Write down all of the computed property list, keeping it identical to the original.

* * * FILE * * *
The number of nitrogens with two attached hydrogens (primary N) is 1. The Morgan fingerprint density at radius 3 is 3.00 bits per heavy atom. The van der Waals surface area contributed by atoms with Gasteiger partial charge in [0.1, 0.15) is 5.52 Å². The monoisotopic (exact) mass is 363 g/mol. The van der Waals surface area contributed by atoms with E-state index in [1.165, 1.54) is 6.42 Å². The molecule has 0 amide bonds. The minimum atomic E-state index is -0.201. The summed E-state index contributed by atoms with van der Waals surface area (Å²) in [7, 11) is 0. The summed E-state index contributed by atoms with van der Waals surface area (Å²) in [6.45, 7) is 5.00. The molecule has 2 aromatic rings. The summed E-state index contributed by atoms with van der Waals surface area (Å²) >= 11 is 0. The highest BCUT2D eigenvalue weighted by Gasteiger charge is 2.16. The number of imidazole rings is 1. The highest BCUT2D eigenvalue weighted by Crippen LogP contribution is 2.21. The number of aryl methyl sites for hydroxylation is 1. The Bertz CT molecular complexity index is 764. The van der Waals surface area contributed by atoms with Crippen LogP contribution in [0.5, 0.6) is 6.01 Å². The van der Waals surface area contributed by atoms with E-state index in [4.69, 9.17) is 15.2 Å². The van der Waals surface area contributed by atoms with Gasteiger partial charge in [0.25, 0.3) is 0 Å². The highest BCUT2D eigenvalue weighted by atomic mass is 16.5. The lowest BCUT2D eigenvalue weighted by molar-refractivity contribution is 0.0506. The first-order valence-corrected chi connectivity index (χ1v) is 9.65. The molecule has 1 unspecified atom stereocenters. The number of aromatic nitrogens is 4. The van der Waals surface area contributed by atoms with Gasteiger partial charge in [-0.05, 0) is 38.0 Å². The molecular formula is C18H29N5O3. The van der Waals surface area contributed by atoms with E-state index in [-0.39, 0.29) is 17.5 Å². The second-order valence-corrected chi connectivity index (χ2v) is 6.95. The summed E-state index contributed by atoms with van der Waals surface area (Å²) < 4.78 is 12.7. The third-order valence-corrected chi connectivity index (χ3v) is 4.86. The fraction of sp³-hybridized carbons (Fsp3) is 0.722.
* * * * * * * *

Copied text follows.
The number of nitrogens with two attached hydrogens (primary N) is 1. The Morgan fingerprint density at radius 3 is 3.00 bits per heavy atom. The van der Waals surface area contributed by atoms with Gasteiger partial charge in [0.1, 0.15) is 5.52 Å². The monoisotopic (exact) mass is 363 g/mol. The van der Waals surface area contributed by atoms with E-state index in [1.165, 1.54) is 6.42 Å². The molecule has 0 amide bonds. The minimum atomic E-state index is -0.201. The summed E-state index contributed by atoms with van der Waals surface area (Å²) in [7, 11) is 0. The summed E-state index contributed by atoms with van der Waals surface area (Å²) in [6.45, 7) is 5.00. The molecule has 2 aromatic rings. The summed E-state index contributed by atoms with van der Waals surface area (Å²) >= 11 is 0. The highest BCUT2D eigenvalue weighted by Gasteiger charge is 2.16. The number of imidazole rings is 1. The highest BCUT2D eigenvalue weighted by Crippen LogP contribution is 2.21. The number of aryl methyl sites for hydroxylation is 1. The Bertz CT molecular complexity index is 764. The van der Waals surface area contributed by atoms with Crippen LogP contribution in [0.5, 0.6) is 6.01 Å². The van der Waals surface area contributed by atoms with E-state index in [4.69, 9.17) is 15.2 Å². The van der Waals surface area contributed by atoms with Gasteiger partial charge in [0.25, 0.3) is 0 Å². The highest BCUT2D eigenvalue weighted by atomic mass is 16.5. The lowest BCUT2D eigenvalue weighted by molar-refractivity contribution is 0.0506. The first-order valence-corrected chi connectivity index (χ1v) is 9.65. The molecule has 1 unspecified atom stereocenters. The number of aromatic nitrogens is 4. The van der Waals surface area contributed by atoms with Gasteiger partial charge in [-0.05, 0) is 38.0 Å². The molecular formula is C18H29N5O3. The van der Waals surface area contributed by atoms with E-state index in [-0.39, 0.29) is 17.5 Å². The second-order valence-corrected chi connectivity index (χ2v) is 6.95. The summed E-state index contributed by atoms with van der Waals surface area (Å²) < 4.78 is 12.7. The third-order valence-corrected chi connectivity index (χ3v) is 4.86. The fraction of sp³-hybridized carbons (Fsp3) is 0.722.